DIVERSITY - 08.12.20
August 12, 2020
Diversity is a word that is bantered around a lot these days. That got me thinking about the diversity of Special Agent Hartmann's FBI squad. It is my belief, which I have transferred to Hartmann that diversity makes us more creative.
In developing my characters for the Hartmann series, I subconsciously picked a diverse cast of characters, because of my business background (more on that later). Hartmann is a middle-aged white male California guy who loved surfing as a kid, UCLA grad, who served as an Officer in the Army Finance Corps. Coleen is an attractive younger white female who grew up on the Main Line of Philadelphia, a Villanova grad, Catholic, and had worked as a corporate lawyer in New York. Harriet is an attractive black lady from Chicago who attended LSU and was an Intelligence Officer in the Army. Brian, the only married squad member, is a young, clean-cut Morman from Salt Lake City, who has an accounting degree from BYU. Daniel is an Asian computer geek, who because of his genes, has a hard time handling alcoholic beverages and has a degree from UCLA. Spoiler alert - Rosy Peria, a Hispanic who appears in my first novel "Death & Taxes" as a Lieutenant in the Fresno Police Department, will be joining the squad in a future novel.
I experienced the success of diversity when I staffed the West Coast Operations of Continental Risk Services, a new venture (1981) for the Continental Insurance Company. The professional staff was made of an interesting collection of graduates I culled from Georgia State and the University of Wisconsin, who had advanced degrees in either finance or risk management. Their diversity led to numerous brainstorming sessions that produced productive 'alternative risk transfer,' 'risk funding,' and 'company structural changes' for the insurance industry and its clients. The support staff was headed up by an older female British Administrative Assistant who kept all of us "thinkers" in line.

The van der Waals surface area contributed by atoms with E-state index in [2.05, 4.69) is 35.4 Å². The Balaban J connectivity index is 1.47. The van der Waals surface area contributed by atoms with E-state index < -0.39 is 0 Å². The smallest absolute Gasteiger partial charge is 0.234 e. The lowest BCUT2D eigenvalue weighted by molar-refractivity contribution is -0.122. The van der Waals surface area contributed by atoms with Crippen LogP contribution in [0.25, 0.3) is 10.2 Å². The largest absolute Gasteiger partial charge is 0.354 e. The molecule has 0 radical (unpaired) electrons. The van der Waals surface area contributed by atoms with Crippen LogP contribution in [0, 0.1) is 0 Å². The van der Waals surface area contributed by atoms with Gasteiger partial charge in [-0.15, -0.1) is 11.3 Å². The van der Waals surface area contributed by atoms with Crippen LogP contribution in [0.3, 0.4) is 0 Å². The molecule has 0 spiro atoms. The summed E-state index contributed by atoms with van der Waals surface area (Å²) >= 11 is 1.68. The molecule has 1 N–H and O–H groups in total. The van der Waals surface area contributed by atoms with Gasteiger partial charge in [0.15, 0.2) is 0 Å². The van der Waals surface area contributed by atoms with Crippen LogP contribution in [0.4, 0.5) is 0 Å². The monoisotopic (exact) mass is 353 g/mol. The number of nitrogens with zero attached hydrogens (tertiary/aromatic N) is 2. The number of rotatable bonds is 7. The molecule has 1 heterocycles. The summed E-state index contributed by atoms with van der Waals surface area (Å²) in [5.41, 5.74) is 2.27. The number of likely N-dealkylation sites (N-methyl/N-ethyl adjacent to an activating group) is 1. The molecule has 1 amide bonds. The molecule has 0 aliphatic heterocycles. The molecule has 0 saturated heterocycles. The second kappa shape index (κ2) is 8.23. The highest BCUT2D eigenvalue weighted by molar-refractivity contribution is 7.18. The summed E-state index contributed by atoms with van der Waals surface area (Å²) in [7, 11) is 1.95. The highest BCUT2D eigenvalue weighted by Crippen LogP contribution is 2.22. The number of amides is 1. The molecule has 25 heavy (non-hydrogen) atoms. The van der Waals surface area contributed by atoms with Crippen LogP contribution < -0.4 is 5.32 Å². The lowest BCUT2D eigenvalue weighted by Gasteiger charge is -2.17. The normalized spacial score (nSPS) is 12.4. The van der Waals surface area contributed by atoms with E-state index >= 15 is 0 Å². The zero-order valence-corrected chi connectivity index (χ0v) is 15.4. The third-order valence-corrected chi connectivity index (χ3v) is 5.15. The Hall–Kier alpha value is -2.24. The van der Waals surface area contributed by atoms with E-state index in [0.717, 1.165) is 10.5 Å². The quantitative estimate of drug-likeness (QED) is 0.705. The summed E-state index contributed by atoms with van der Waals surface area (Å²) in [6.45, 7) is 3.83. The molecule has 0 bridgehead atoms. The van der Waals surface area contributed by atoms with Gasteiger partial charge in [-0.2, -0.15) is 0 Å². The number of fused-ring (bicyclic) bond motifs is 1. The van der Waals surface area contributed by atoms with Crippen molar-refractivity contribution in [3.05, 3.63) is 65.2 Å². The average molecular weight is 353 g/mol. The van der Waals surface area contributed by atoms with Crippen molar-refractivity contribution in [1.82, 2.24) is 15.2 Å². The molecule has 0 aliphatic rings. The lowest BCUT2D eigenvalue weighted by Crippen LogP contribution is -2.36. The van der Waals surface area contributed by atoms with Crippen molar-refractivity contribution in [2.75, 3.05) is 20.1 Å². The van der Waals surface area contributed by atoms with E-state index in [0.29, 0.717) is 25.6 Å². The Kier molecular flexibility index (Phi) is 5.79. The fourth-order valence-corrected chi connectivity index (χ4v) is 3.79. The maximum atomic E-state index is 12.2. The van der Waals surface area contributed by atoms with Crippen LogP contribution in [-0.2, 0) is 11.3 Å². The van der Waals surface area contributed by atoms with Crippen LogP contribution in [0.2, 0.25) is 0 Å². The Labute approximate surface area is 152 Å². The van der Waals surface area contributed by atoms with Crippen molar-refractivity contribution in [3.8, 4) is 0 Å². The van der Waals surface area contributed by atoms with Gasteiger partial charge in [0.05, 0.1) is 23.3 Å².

As respects crime and Harmann's squad crime-solving skills, diversity plays a part. Quoting from an article titled "How Diversity Makes Us Smarter," by Katherine W. Phillips – "Research has shown that social diversity in a group can cause discomfort, rougher interactions, a lack of trust, greater perceived interpersonal conflict, lower communications, less cohesion, more concern about disrespect, and other problems." And, "We need diversity if we are to change, grow, and innovate."
I have always felt you need to get to know someone before you are comfortable with them. It doesn't make any difference whether they are white, black, brown, Asian, straight, or gay; there are some people you like and some you dislike. Just try to be kind.
Finally, I love the television show Jeopardy and respect Alex Trebek. Here is a quote from a recent interview with him - "I'm trying to cope with how I want to do it," he says. "You have to do it in a way that doesn't make it seem as if you're picking on certain people or denigrating their points of view or putting them down because they're obviously not bright enough to come up with the same conclusions you've come up with."